Cruelty Line
0300 1234 999

Join us for walkies at our at Bark in the Park event. It's great fun for both you and your pooch.

Help us to meet the demands of unforeseen medical attention that animals like Ruby so urgently need.

The animals we rescue rely entirely on the generosity of people like you. We simply can’t help them without you. Please support our work by making a donation.

Category List


Tag List


Tag Cloud



Archive

Growing Up With A Dog

Aug 05, 2014

Everybody who has grown up with a dog knows what wonderful companions they can make for children. They're your comforter, best friend and playmate all rolled into one furry package. It's great for children to learn the responsibility of a dog from an early age but parents must always ensure that their children act appropriately around dogs. 

                    kind_to_pets.png

To help advise parents, and to keep children and dogs safe, National RSPCA has released some guidelines. Have a read of their press release below:

"With the school summer holidays upon us, children and dogs will be spending more time together and the RSPCA has produced advice for parents and children to help make sure this time is spent safely. 

According to the Health and Social Care Information Centre, in the 12 months to January 2014, the age group with the highest number of hospital admissions for dog bites was children aged between 0-9 years old. Hospital injury data also show that young children are more likely to be bitten by a family dog than one they don’t know. 


The RSPCA believes a key factor in reducing bite related incidents is understanding dog behaviour and how to interact safely around them. 

That is why the RSPCA has worked in partnership with internationally-acclaimed vet and animal behaviourist Dr Sophia Yin to launch a series of materials aimed at teaching children how they should and should not interact with dogs, as well as a leaflet for parents highlighting different behaviours dogs use depending on how they feel.

Dr Sam Gaines, dog welfare expert at the RSPCA said, “As a mother and dog owner myself, it is clear that children and dogs can be really great friends and dogs can help children develop kindness, understanding and respect for living things. Having a dog as a friend can improve a child’s social skills with people and caring for a pet can encourage responsibility.”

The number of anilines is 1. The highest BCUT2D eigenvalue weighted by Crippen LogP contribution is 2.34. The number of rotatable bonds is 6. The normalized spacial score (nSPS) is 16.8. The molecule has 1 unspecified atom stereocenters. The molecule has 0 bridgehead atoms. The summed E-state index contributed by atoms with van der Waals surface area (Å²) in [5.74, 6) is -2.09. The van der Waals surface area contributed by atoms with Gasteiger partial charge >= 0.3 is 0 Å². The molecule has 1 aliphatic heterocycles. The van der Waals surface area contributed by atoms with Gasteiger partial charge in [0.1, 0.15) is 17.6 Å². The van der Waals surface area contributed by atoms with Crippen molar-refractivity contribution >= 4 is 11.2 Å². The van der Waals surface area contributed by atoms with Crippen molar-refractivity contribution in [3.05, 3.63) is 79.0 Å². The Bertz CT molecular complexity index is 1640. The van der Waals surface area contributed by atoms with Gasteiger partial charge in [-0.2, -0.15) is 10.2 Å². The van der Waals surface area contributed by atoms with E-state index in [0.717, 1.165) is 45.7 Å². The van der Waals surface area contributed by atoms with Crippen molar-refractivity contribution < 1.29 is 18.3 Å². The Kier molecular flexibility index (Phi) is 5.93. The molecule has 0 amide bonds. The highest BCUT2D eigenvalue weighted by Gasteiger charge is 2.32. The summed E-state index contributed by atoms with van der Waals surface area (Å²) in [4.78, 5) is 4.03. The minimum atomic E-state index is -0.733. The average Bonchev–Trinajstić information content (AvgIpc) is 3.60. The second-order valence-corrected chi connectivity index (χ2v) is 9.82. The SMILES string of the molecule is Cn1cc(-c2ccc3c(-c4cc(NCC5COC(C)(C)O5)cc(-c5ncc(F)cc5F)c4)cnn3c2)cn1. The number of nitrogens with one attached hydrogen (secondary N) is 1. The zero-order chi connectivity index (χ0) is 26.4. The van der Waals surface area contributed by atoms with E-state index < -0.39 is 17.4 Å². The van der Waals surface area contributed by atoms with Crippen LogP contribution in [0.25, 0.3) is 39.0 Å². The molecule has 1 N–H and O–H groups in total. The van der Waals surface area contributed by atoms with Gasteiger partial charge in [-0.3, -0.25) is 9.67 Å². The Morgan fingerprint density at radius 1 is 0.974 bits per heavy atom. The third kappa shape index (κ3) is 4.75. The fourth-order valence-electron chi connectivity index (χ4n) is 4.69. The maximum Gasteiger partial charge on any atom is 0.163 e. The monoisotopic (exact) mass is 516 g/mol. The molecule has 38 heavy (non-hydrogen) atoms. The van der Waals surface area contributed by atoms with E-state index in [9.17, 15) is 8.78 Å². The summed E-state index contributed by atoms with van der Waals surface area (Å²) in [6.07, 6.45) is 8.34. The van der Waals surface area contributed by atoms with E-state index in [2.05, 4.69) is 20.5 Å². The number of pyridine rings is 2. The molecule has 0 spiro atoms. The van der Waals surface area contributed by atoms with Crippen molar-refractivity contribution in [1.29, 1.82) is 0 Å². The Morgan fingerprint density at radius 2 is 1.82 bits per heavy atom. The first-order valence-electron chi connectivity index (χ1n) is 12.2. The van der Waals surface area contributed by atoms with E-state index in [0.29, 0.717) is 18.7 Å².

“However, it is important parents teach children how to interact with dogs in a safe way and understand and recognise dog behaviour so they can keep both happy, safe and relaxed,” she added.

The RSPCA has put together the ‘Six Golden Rules' for keeping kids safe and dogs happy:

                                   rsz_keeping_kids_safe_infographic.jpg

The RSPCA also recommends providing your dog with a cosy spot in a quiet room where the dog can retreat to if they need their own space and teach your child to leave your dog alone when they are in their private spot.

There are plenty of fun and safe games that kids can play with their dog to strengthen their bond with the family pet.

These include things like hiding treats in the garden for the dog to find and playing games like fetch or training simple tricks like roll over, high five, give a paw, hide and seek.

The RSPCA has produced posters, leaflets and a short video to help support parents. For more information please go to:http://www.rspca.org.uk/safeandhappy"

For further information and advice, have a look at the National RSPCA website here.

                      

                  



Category:

Leanne Manchester

Communications & Volunteer Manager


Add Pingback

Please add a comment

You must be logged in to leave a reply. Login »